- Series: Build Your Own Metal Working Shop from Scrap
- Publisher: David J Gingery; 3 edition (August 1982)
- Language: English
- ISBN-10: 1878087010
- ISBN-13: 978-1878087010
- Product Dimensions: 0.2 x 5.8 x 8.8 inches
- Shipping Weight: 12.6 ounces (View shipping rates and policies)
- Average Customer Review: 4.4 out of 5 stars See all reviews (36 customer reviews)
- Amazon Best Sellers Rank: #289,681 in Books (See Top 100 in Books)
Enter your mobile number or email address below and we'll send you a link to download the free Kindle App. Then you can start reading Kindle books on your smartphone, tablet, or computer - no Kindle device required.
To get the free app, enter your mobile phone number.
The Metal Lathe (Build Your Own Metal Working Shop from Scrap) 3rd Edition
Use the Amazon App to scan ISBNs and compare prices.
Frequently bought together
Customers who bought this item also bought
Using castings from your charcoal foundry (see Book 1 in the series: The Charcoal Foundry by David Gingery) and simple hand methods (no machine tools needed!) you can build a sturdy and accurate bed for a metal lathe. Then additional castings, common hardware items and improvised equipment will add the headstock, tailstock, carriage and all the remaining parts to complete the lathe. Illustrated with photos and drawings to show you all you need to know about patterns, molding, casting and finishing the parts. The lathe specs. include a 7" swing over the bed and 12" between centers. Adjustable tailstock with set-over for taper turning. Adjustable gibs in sliding members and adjustable sleeve bearings in the headstock. A truly practical machine capable of precision work. Once you have a foundry to cast the parts and a lathe to machine them you can tackle more exotic projects.
Browse award-winning titles. See more
If you are a seller for this product, would you like to suggest updates through seller support?
Top Customer Reviews
However, this book is not without shortcomings, and I worry that other reviewers have not adequately guided reader expectations.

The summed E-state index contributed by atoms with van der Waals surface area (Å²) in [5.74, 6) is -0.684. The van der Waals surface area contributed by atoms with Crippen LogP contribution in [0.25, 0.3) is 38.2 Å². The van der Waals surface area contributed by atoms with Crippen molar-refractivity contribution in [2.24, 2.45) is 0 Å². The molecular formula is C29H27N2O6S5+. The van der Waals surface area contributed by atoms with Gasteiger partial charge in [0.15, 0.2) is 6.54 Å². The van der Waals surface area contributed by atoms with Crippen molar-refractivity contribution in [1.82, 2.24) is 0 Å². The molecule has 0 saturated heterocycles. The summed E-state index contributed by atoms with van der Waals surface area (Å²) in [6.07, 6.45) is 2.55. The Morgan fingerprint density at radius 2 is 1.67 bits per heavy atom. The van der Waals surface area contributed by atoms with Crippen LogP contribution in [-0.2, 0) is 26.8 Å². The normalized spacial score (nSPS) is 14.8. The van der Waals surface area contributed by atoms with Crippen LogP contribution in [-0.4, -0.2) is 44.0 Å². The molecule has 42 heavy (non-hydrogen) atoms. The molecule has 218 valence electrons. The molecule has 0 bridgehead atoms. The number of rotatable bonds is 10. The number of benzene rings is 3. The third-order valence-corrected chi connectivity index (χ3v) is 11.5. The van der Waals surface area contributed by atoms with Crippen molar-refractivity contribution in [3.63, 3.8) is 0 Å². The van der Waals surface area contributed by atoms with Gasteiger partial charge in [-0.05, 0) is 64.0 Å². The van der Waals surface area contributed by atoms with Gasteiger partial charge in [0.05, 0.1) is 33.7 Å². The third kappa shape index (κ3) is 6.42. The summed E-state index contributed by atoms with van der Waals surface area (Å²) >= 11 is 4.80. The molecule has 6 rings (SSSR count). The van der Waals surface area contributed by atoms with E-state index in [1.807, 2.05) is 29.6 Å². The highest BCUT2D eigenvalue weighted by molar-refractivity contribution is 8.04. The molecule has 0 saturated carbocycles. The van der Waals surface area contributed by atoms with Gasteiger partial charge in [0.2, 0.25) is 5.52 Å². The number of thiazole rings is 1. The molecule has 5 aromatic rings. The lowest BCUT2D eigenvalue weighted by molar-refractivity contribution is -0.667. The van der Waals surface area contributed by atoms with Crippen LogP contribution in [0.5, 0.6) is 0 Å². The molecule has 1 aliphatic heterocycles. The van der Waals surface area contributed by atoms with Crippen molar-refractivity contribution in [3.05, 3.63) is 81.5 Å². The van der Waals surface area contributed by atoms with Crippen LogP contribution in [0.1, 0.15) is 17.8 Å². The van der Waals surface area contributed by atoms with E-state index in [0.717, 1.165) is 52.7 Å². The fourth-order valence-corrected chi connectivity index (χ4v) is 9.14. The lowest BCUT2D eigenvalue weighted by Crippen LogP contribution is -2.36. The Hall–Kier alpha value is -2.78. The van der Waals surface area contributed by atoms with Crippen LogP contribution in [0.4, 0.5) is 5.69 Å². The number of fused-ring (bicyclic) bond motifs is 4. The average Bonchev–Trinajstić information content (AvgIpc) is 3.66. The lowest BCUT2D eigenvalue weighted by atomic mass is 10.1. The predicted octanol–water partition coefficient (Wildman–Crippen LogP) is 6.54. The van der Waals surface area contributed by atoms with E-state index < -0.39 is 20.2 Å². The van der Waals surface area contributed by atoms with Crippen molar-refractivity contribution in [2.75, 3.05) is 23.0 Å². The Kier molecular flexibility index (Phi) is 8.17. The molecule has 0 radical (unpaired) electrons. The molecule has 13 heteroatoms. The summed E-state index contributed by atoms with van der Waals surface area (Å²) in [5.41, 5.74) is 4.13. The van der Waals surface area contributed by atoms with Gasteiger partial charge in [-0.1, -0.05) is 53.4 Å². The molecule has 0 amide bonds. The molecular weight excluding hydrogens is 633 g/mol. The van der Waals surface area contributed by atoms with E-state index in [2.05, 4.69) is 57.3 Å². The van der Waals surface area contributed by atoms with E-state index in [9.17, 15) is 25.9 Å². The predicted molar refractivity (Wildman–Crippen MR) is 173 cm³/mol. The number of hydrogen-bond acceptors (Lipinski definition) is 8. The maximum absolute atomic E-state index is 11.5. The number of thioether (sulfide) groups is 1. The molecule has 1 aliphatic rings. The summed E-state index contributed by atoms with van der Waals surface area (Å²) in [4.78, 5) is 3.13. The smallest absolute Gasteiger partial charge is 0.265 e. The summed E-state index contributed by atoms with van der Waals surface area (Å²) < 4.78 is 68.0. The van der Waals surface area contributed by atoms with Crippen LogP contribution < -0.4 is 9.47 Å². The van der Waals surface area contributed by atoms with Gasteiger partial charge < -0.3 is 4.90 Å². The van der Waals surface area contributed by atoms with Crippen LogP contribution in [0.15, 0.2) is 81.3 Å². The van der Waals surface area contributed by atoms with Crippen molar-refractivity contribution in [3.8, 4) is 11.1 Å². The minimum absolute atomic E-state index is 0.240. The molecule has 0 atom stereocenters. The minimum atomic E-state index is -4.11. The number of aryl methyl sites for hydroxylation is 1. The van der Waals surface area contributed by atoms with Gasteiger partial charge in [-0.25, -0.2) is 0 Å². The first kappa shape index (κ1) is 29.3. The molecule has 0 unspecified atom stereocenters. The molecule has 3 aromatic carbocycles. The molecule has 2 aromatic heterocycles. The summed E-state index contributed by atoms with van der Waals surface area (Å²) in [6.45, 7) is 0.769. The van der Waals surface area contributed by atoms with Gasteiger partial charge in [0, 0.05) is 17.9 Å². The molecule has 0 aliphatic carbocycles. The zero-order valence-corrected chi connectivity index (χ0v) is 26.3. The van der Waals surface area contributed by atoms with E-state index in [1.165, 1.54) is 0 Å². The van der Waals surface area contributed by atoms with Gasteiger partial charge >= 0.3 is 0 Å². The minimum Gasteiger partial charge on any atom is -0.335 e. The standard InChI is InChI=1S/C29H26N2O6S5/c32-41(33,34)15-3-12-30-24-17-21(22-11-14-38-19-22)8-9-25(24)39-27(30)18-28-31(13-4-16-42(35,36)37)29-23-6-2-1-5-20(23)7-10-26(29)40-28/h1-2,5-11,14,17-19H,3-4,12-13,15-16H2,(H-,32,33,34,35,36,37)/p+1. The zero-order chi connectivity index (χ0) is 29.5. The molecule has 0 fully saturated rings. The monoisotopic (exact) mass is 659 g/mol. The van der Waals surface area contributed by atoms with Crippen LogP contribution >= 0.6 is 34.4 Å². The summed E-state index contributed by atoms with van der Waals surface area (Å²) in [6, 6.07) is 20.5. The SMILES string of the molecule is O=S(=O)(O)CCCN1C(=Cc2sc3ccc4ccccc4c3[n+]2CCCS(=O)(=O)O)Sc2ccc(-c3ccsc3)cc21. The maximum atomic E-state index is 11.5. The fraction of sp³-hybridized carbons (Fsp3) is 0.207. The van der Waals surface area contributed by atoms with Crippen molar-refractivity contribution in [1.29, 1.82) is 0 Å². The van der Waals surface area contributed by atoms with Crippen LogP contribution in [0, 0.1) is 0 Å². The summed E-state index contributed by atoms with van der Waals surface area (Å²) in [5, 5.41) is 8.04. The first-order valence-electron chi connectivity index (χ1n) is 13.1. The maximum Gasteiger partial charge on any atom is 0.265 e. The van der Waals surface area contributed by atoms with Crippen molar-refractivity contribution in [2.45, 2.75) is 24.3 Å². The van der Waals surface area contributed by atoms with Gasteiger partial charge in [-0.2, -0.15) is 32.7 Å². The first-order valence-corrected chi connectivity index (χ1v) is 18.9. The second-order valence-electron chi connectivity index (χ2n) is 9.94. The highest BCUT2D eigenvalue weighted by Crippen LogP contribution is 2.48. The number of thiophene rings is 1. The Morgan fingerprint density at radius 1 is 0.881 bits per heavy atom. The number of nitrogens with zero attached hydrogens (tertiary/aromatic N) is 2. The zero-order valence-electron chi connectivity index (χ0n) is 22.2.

This book does not introduce the lathe. It does not explain lathe terminology. It does not explain lathe accessories. It does not explain lathe operation. It does not explain ancillary tools and skills. It does not explain the properties of materials involved. The reader needs to have prior knowledge of these things.
Furthermore, unless the reader is fortunate enough to live near one of the world's industrial centers, and down the street from a junkyard, the fabrication of a lathe may not be a cheap affair, as the author implies. In many cities or countries it is now difficult to obtain scrap metal, tools, and materials.
The book jacket, and other reviewers of the book, suggest that the reader will require only basic hand tools to build the lathe. Unfortunately, what were once considered basic hand tools are becoming scarce. Machinist grade drill bits, taps, dies, reamers, and tapping fluid are neither widely available, nor inexpensive, in many parts of the world. Weak demand for these items has made them somewhat costly and rare, even in industrialized nations. While some of the required tools may be found in common hardware stores, the quality of tool may be so poor as to make the buyer wonder if he will have to make those, himself, too!
Having been written in the U.S. around 1980, this book uses the inch/foot system of measure, and U.S. thread standards, instead of the metric system. Aspiring young engineers may find this archaic, but the book is worth the trouble.
Buy and read the preceding book in the series, The Charcoal Foundry, prior to this book. This book relies upon knowledge and skill with the foundry.
The preceding caveats and warnings aside, this book is an impressive contribution to the literature. I strongly recommend it to aspiring or novice machinists/engineers.
Most Recent Customer Reviews
I had a good time trying to duplicate it:)Read more